Brendan Spillane and James Nottingham
Perth
March 2012
Escaping the Groundhog Years:
Building inquiry culture in schools
Our hopes for today
• Resolve
• Routines
• Reconnection
Basis
For
Action
Novice
Need for clear
routines
Can read
context
accurately
Beginner ProficientCompetent Expert
Dreyfus Mo...
Efficient and organised
Can assess relative importance and urgency
Can readily describe and explain actions
Feel perso...
Need generalised rules and structures as a guide
Quality management systems can be very helpful
If something goes wrong...
Highly intuitive, based on huge store of wisdom
Great capacity to handle the unexpected
Highly nuanced behaviour, very ...
Some key questions
• Are we our thinking?
• Why do we keep doing things that we know don’t work?
• What routines would hel...
‘There’s never been a better time to be a child.’
Take an initial position on the dialogue line that stretches from
Brenda...
The anatomy of trust
•Organic
•Contractual
•Relational
The logic of trust
• Why we trust-trust is supremely practical
• How we trust-trust is context-specific and
conditionally ...
Continuum of Organisational (Team) Maturity
Control Delegation Empowerment Subsidiarity
Immature
Personal power
Hierarchy
...
Can we trust ourselves?
• It’s true because I believe it.
• It’s true because we believe it.
• It’s true because I want to...
1. The only true wisdom is in knowing you know
nothing
6. By all means, marry. If you get a good wife, you'll
become happy...
An Ethos for Learning
Not all of our questions
answered …
… but all of our answers
questioned
Facts and Concepts
Fact Paris is the
capital of France
Concept Capital cities
Knowledge
Understanding
Example question stems
What is (difference different from?)
What if (everyone was extraordinary?)
Always/never (know?)
How...
The power of a real question
Why do we keep doing things
that we know don’t work?
Pursue this question as a group.
Positional dynamics (Kantor)
Bystand Follow
Oppose
Move
Positions in conversation (David Kantor)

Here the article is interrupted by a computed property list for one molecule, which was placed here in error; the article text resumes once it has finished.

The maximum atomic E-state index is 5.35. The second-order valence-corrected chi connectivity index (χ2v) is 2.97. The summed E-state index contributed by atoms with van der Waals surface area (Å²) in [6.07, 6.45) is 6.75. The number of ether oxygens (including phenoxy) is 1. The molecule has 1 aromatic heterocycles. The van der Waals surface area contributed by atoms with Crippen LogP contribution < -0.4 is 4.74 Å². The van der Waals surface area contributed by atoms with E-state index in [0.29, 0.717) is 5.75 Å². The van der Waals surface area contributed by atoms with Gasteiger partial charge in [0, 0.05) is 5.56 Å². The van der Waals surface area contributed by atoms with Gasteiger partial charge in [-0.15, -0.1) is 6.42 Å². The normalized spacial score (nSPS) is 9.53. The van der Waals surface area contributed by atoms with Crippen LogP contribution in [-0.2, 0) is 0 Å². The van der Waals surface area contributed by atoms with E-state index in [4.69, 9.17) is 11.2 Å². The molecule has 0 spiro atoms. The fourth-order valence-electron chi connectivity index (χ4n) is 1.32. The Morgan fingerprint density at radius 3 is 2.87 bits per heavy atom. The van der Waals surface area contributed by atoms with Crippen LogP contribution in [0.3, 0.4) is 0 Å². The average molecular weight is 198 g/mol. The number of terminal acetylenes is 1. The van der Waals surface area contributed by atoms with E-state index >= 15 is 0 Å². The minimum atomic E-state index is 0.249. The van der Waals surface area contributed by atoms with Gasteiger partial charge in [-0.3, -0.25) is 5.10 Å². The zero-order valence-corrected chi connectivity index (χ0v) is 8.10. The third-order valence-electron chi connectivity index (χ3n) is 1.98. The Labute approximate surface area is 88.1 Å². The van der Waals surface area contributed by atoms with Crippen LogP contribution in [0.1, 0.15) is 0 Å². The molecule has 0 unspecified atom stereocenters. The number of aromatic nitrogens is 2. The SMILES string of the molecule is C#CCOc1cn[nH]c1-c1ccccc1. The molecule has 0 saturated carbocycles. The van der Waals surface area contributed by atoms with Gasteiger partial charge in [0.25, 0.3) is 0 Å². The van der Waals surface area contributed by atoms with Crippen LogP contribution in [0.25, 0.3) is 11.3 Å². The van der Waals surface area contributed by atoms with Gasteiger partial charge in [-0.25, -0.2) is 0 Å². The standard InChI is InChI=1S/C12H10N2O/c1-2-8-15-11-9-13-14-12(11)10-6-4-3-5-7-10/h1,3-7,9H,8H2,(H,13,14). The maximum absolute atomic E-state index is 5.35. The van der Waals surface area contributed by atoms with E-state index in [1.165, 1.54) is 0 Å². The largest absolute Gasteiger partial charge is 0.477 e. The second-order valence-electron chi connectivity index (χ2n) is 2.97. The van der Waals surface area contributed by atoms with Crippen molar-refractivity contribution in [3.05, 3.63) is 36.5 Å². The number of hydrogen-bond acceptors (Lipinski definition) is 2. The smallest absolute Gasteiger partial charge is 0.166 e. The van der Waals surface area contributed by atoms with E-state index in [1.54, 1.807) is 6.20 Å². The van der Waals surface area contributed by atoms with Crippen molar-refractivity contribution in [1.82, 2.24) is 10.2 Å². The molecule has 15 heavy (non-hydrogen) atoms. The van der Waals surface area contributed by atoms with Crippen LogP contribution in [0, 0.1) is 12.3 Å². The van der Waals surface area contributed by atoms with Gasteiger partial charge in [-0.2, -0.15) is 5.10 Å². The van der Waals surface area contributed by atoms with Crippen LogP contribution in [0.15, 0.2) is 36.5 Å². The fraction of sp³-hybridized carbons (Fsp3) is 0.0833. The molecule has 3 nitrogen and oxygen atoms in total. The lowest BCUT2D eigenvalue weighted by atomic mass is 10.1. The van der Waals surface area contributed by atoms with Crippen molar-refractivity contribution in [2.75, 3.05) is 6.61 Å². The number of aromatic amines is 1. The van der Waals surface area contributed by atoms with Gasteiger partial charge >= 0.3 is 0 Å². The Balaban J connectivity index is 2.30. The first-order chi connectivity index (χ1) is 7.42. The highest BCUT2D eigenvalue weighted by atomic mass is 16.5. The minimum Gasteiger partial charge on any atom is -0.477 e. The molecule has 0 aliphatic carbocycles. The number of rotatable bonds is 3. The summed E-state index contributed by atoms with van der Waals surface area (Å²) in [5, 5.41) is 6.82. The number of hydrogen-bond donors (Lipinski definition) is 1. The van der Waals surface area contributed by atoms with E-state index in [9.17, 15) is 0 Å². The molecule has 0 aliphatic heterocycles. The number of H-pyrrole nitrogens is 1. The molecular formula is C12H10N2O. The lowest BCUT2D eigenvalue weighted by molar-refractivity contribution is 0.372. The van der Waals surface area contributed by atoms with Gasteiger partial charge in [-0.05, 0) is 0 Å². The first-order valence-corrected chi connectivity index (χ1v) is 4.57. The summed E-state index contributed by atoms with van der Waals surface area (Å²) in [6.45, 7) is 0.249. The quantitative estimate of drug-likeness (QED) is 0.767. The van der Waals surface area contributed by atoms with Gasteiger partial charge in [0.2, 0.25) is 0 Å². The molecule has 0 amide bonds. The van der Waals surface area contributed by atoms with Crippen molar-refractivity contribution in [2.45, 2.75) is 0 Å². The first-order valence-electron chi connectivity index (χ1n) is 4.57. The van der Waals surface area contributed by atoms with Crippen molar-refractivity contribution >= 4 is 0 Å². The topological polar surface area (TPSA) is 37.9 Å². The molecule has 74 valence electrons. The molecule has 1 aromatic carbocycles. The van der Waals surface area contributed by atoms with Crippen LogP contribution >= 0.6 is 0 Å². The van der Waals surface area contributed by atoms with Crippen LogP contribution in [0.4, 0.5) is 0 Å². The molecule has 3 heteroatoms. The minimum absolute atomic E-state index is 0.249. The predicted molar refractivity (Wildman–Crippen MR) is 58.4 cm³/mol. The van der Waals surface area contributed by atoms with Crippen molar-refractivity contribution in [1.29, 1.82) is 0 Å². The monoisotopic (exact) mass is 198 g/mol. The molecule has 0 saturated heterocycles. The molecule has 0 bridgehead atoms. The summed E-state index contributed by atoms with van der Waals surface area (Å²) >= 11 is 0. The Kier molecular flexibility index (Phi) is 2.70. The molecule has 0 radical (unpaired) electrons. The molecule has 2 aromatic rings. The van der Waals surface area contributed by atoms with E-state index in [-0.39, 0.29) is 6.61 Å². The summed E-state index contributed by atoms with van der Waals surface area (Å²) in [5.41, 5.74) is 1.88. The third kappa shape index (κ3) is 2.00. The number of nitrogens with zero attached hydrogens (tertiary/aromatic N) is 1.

Move
Oppose
Bystand Follow
What needs to be said?
What needs to be done?
What nee...
Alook at team culture
Empathy building trust, respect &
understanding
Engagement building teamwork, empowerment &
shared o...
Empathy, engagement, clarity of purpose & learning?
We are positive, enthusiastic and show joy
We celebrate each other’s differences
We treat each other with respect
Söderporten school, Norrköping
The school is extremely multi-cultural, with most children having recently
arrived in the c...
Inquiry walk - (not a pub crawl!)
Generate one inquiry or question that you
would like the group to pursue in its final
se...
As a result of today
• Are you stronger in your resolve that you can escape the
‘groundhog years’?
• Do you feel that you ...
Groundhog Inquiry
Groundhog Inquiry
Groundhog Inquiry
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Groundhog Inquiry

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Slides used by Brendan Spillane and James Nottingham at the CEO in Perth, WA on 15th March 2012

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  • The story of the Pig of Happiness has been scanned into a separate PPT. So, if it’s possible to create a link here that will start up another PPT (just put in a dummy PPT for now) to save me than having to come out of this PPT and going into another PPT, then that would be great.